Shades of blue were chosen to convey the uncertainty since blue is a cool color and would cause minimum visual fatigue over the duration of the experiment. Red was used as a preattentive cue to mark regions of interest and highlight user selections [40]. A legend was always provided to aid the user.

Figure 6
Fig. 6. Other uncertainty visualizations explored but not used in our experiments. For 1D: a) Applying a color gradient to the uncertainty range b) Applying a striped gradient c) Animation of a line in the uncertainty range d) Animation of glyphs. For 2D: e) Using the striped bars f) Animation of the surface, and g) Animation of glyphs.

4.3 Participant Pool

The participants of our user study were mostly graduates and under-graduates of Mississippi State University. We also had two senior participants who are researchers at the university. We had a total of 36 participants, of which 3 participated in a trial run, 6 participated in a pilot study, and the remaining 27 participated in the main study. Of the 36 participants, 27 were male and 9 were female. None of the participants reported color-blindness while 17 reported 20/20 corrected vision. Most of the participants had some understanding of statistics and used charts and graphs for their day-to-day activities although none of these skills were set as prerequisites to participating in the study. Most users typically spent more than 15 hours weekly using a computer. Each participant was paid $10 for their time and participation.

4.4 User-study tasks

Not much is known about how domain scientists perceive and use uncertainty. We consulted Dr. Jamie Dyer, a meteorologist, to determine what might be a real world scenario where uncertainty would be a part of his decision making process. He had temperature data in mind and indicated that he would be interested in looking at regions of extreme (high or low) uncertainty. He also wanted to be able to discern features in the data, in the presence of uncertainty. Keeping this in mind, we designed two types of tasks: searching tasks and counting tasks. The searching tasks primarily explored the perception of random uncertainty while the counting tasks explored the perception of systematic uncertainty, along with the cognizance of the underlying data. Dr. Dyer mentioned that he liked to look at the entire data and then focus on a region of interest. The searching and counting tasks were designed to simulate such an exploratory navigation of the data.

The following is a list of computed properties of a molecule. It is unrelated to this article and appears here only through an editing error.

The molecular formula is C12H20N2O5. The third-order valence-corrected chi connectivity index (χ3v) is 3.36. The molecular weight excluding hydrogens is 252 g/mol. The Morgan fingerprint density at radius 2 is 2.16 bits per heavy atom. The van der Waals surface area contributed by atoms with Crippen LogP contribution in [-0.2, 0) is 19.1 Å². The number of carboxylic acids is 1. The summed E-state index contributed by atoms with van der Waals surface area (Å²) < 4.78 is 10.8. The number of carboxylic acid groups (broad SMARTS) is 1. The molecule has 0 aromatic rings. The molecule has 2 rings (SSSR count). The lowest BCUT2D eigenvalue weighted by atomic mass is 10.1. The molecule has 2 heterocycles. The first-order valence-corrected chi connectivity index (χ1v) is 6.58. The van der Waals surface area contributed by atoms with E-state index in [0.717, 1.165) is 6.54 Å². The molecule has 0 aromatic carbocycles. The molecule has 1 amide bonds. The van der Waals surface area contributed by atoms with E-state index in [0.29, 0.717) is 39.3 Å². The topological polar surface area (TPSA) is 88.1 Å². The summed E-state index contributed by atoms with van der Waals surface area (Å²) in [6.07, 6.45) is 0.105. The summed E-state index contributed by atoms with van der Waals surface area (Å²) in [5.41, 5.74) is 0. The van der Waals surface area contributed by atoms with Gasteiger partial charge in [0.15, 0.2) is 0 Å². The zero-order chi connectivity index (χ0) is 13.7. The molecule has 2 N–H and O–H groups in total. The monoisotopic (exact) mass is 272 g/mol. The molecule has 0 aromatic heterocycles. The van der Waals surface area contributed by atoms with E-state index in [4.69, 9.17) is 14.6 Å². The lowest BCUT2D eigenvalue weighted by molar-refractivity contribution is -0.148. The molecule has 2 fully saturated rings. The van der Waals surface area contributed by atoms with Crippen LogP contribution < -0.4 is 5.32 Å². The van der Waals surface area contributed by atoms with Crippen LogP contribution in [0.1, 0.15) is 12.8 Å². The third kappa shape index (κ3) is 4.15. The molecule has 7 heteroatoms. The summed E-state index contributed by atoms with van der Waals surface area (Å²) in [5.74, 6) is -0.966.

4.4.1 Search tasks

The search tasks involved searching for locations of high or low uncertainty from within an area marked in red (Fig 7). The entire dataset was always shown to the user. This was done keeping real-life data exploration tasks in mind. Any spot within the marked region could be selected by the user and the corresponding data/uncertainty values would be interpolated whenever necessary. This design decision was made keeping data collection in geo-sciences in mind, where we take samples at specific locations over a domain and then interpolate if we need values in between.

We expected users to perform similarly in both the search tasks, however, our results indicate that there was a significant difference as discussed in our results section. These tasks had more than one correct answer. A user response was considered correct if the chosen location had an uncertainty value within the top 10th percentile of the entire range of uncertainty for a task requiring the user to find the location of highest uncertainty, or the bottom 10th percentile for a task requiring the user to find the location of lowest uncertainty. We had also tested with the 5th percentile but felt that it made the tasks too difficult to perform reasonably. The 10th percentile seemed to be a reasonable balance between making the user study impossibly difficult and too easy. Although we did not perform a formal test, we expect the results to remain the same empirically.